HR Leaders Are Discussing Change Management Best Practices at the Gartner ReimagineHR Conference in London
When managers create a psychologically safe environment for their employees it can have up to a 46% reduction in change fatigue, according to Gartner, Inc. The latest findings were announced during the Gartner ReimagineHR Conference, taking place here through today.
Gartner defines the concept of change fatigue as negative employee responses to change, such as apathy, burnout, and frustration, that harm organizational outcomes. The current impact of change fatigue can be felt across the board; employees who are change fatigued are less inclined to stay with employer, have lower levels of trust, and are less willing to go above and beyond at work.
“Organizations can no longer afford to ignore change fatigue,” said Andy Karr, vice president in the Gartner HR practice. “In today’s workplace, employees now experience multiple, stacked changes that lead to burn out. Employees don’t get the opportunity to ‘recharge’ without intervention. To address these challenges, HR leaders should ensure change fatigue strategies are an inherent part of their change management plans.”
Andy Karr, Vice President, Advisory at Gartner shares that when managers create a psychologically safe environment for their team, it can have a 46% reduction in change fatigue.
The Common Approach
Most organizations know that involving employees in change initiatives increases the likelihood of them being successful. Typically, this centers on empowering employees to co-create change decisions, own implementation planning and talk openly about change.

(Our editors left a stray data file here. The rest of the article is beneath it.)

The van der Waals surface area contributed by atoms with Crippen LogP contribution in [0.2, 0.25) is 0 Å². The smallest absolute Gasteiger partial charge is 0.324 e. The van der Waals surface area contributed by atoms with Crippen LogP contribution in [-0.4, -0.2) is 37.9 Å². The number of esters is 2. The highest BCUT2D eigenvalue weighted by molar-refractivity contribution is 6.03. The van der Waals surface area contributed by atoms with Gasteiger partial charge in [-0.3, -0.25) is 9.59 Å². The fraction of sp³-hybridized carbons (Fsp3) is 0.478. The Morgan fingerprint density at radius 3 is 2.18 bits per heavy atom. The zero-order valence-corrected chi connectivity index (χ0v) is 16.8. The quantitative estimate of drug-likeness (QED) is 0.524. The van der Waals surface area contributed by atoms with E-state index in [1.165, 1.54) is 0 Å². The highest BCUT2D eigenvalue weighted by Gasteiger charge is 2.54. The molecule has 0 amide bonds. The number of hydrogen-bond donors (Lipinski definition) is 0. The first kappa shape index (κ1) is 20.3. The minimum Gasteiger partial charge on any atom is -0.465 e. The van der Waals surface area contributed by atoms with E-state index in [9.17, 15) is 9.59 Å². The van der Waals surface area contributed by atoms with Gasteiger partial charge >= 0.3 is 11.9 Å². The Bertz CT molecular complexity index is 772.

“We know employee involvement strategies make change successful; the question is what strategies will make employee involvement more successful,” said Karr. “Simply involving employees in change efforts is necessary, but insufficient – organizations must provide those employees an environment of psychological safety if they want that involvement to be productive.”
There are two key components of psychological safety:
Safety to Experiment: Comfort in taking risks to accomplish team goals, even if it results in failure.
Safety to Challenge: Comfort pushing back against the status quo and contributing to transformation efforts.
To create an environment where employees feel supported to take risks, organizations must reframe well intentioned experimentation failures as successes. These moments often generate valuable learnings from testing a hypothesis or exploring a new opportunity. While change and uncertainty go hand in hand, employees need to be active participants in figuring out what will, or will not, work when making big changes.
When employees feel safe to challenge that status quo, those key-knowledge holders can help leaders course correct when best laid plans conflict with the realities of the work. Leaders need access to the best information when making important decisions and employees are often the best place to get it.
“To re-engage employees in change management efforts, organizations must align culture goals around psychological safety with their change management efforts,” added Karr.